1981 Revisited: New Jerseyans May Not Know Next Governor Until Thanksgiving

1981 Revisited: New Jerseyans May Not Know Next Governor Until Thanksgiving people attend election watch party Supporters pray for New Jersey Republican gubernatorial candidate Jack Ciattarelli at an election-night watch party on Nov. 2, 2021, in Bridgewater, New Jersey. (Spencer Platt/Getty Images)

John Gizzi By John Gizzi Wednesday, 03 November 2021 01:18 PM Current | Bio | Archive

With the two candidates for governor of New Jersey separated by one tenth of one percent of the vote as of Wednesday afternoon, the Garden State may not know who it elected until Thanksgiving.

For older New Jerseyans (and a few veteran political reporters), the nail-biting countdown in the contest between Republican challenger Jack Ciattarelli and incumbent Democrat Phil Murphy evoked memories of what was, until Tuesday, their state’s closest-ever gubernatorial race four decades ago.

In 1981, former Assembly Republican Leader Tom Kean and Democrat Rep. Jim Florio went down to the wire in a race in which fewer than 2,000 votes out of more than 2.3 million separated them.

On election eve, two television networks projected that Florio had won. When votes were finally counted, Kean had topped the Democrat by a microscopic 1,677 votes.

A subsequent recount showed that Kean had won by 1,797 votes and, on the eve of Thanksgiving, Florio conceded.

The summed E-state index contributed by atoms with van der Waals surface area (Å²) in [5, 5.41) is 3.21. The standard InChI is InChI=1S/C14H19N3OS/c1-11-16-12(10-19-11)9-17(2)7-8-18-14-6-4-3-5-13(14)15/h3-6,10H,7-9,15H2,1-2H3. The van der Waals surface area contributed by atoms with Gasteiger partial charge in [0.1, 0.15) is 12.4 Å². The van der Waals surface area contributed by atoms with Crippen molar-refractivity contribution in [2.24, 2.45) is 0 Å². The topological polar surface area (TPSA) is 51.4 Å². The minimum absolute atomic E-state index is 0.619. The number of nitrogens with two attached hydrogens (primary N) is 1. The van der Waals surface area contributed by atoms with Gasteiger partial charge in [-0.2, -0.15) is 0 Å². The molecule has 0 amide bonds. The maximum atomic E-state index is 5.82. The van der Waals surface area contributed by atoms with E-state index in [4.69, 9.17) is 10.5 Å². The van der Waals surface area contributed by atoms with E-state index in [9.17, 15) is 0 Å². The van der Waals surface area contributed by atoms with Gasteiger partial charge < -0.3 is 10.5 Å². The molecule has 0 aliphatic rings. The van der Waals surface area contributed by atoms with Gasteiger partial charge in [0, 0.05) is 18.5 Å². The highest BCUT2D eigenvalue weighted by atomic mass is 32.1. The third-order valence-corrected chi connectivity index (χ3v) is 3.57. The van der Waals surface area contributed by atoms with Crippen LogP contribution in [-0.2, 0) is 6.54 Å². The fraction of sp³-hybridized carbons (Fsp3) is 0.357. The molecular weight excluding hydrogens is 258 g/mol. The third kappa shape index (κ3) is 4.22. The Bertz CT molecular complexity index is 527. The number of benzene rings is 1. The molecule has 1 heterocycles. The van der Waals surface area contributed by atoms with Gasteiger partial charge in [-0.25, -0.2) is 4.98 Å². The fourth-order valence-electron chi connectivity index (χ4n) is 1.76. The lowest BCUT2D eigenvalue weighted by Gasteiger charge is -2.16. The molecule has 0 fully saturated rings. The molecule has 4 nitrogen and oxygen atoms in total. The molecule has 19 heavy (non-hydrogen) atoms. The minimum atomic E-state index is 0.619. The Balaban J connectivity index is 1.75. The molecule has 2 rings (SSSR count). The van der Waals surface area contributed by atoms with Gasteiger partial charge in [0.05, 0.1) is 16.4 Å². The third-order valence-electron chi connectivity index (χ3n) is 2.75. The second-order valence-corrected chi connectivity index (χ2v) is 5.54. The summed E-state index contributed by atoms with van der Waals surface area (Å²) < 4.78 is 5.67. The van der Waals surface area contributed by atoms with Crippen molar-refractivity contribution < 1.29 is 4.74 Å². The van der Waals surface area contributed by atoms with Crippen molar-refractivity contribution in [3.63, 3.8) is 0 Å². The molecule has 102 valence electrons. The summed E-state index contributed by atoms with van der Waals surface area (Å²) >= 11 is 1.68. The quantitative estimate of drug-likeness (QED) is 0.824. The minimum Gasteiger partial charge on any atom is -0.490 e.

As of Wednesday at noon, 88% of the votes were counted and Murphy, who had trailed Ciattarelli throughout most of the evening, now held a lead of 7,195 votes out of more than 2.3 million.

Most of the votes waiting to be counted were absentee ballots, early votes, and votes from overseas.

New Jersey does not have an automatic recount but recounts can be requested by candidates who believe an error has been made or ten voters state a reason that an error has been made.

Recount requests must be made before the New Jersey Superior Court no later than 17 days after the election and, if the recount fails to change the outcome, the individual making the request must pay for the recount.

Kean went on to win a record reelection (70%) and was president of Drew University in New Jersey, and chairman of the 9-11 Commission. Florio did win the governorship in 1989 but was defeated in '93 by Republican Christine Todd Whitman.

John Gizzi is chief political columnist and White House correspondent for Newsmax. For more of his reports, Go Here Now.

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